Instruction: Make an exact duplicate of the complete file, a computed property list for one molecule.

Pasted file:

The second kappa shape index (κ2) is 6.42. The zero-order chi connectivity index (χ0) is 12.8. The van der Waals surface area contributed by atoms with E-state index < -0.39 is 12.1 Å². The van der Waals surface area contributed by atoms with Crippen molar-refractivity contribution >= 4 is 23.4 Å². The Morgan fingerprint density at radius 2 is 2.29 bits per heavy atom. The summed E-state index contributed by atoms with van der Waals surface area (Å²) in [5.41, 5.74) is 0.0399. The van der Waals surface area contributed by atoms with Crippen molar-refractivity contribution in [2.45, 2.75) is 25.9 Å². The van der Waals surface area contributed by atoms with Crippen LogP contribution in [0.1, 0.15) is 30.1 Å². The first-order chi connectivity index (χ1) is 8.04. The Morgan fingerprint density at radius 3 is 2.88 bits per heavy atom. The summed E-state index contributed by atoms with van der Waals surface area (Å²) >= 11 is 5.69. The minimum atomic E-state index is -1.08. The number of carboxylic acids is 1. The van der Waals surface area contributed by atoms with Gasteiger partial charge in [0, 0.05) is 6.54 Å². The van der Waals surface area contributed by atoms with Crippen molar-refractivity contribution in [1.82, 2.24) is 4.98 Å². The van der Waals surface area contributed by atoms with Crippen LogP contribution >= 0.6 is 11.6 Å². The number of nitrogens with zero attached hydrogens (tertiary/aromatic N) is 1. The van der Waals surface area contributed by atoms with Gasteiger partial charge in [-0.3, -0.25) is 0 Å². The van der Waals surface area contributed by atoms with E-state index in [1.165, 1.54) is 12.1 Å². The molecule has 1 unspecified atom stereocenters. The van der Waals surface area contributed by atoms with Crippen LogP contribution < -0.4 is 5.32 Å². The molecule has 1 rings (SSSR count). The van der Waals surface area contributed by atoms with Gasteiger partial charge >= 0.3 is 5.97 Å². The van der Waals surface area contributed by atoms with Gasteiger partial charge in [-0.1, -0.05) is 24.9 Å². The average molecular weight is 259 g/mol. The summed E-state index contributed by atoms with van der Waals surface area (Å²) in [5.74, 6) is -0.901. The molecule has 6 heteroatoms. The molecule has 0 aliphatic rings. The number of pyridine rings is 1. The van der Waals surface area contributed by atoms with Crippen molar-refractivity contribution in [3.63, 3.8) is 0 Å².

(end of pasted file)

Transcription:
The second kappa shape index (κ2) is 6.42. The zero-order chi connectivity index (χ0) is 12.8. The van der Waals surface area contributed by atoms with E-state index < -0.39 is 12.1 Å². The van der Waals surface area contributed by atoms with Crippen molar-refractivity contribution >= 4 is 23.4 Å². The Morgan fingerprint density at radius 2 is 2.29 bits per heavy atom. The summed E-state index contributed by atoms with van der Waals surface area (Å²) in [5.41, 5.74) is 0.0399. The van der Waals surface area contributed by atoms with Crippen molar-refractivity contribution in [2.45, 2.75) is 25.9 Å². The van der Waals surface area contributed by atoms with Crippen LogP contribution in [0.1, 0.15) is 30.1 Å². The first-order chi connectivity index (χ1) is 8.04. The Morgan fingerprint density at radius 3 is 2.88 bits per heavy atom. The summed E-state index contributed by atoms with van der Waals surface area (Å²) >= 11 is 5.69. The minimum atomic E-state index is -1.08. The number of carboxylic acids is 1. The van der Waals surface area contributed by atoms with Gasteiger partial charge in [0, 0.05) is 6.54 Å². The van der Waals surface area contributed by atoms with Crippen molar-refractivity contribution in [1.82, 2.24) is 4.98 Å². The van der Waals surface area contributed by atoms with Crippen LogP contribution >= 0.6 is 11.6 Å². The number of nitrogens with zero attached hydrogens (tertiary/aromatic N) is 1. The van der Waals surface area contributed by atoms with Gasteiger partial charge in [-0.3, -0.25) is 0 Å². The van der Waals surface area contributed by atoms with E-state index in [1.165, 1.54) is 12.1 Å². The molecule has 1 unspecified atom stereocenters. The van der Waals surface area contributed by atoms with Crippen LogP contribution < -0.4 is 5.32 Å². The molecule has 1 rings (SSSR count). The van der Waals surface area contributed by atoms with Gasteiger partial charge >= 0.3 is 5.97 Å². The van der Waals surface area contributed by atoms with Gasteiger partial charge in [-0.1, -0.05) is 24.9 Å². The average molecular weight is 259 g/mol. The summed E-state index contributed by atoms with van der Waals surface area (Å²) in [5.74, 6) is -0.901. The molecule has 6 heteroatoms. The molecule has 0 aliphatic rings. The number of pyridine rings is 1. The van der Waals surface area contributed by atoms with Crippen molar-refractivity contribution in [3.63, 3.8) is 0 Å².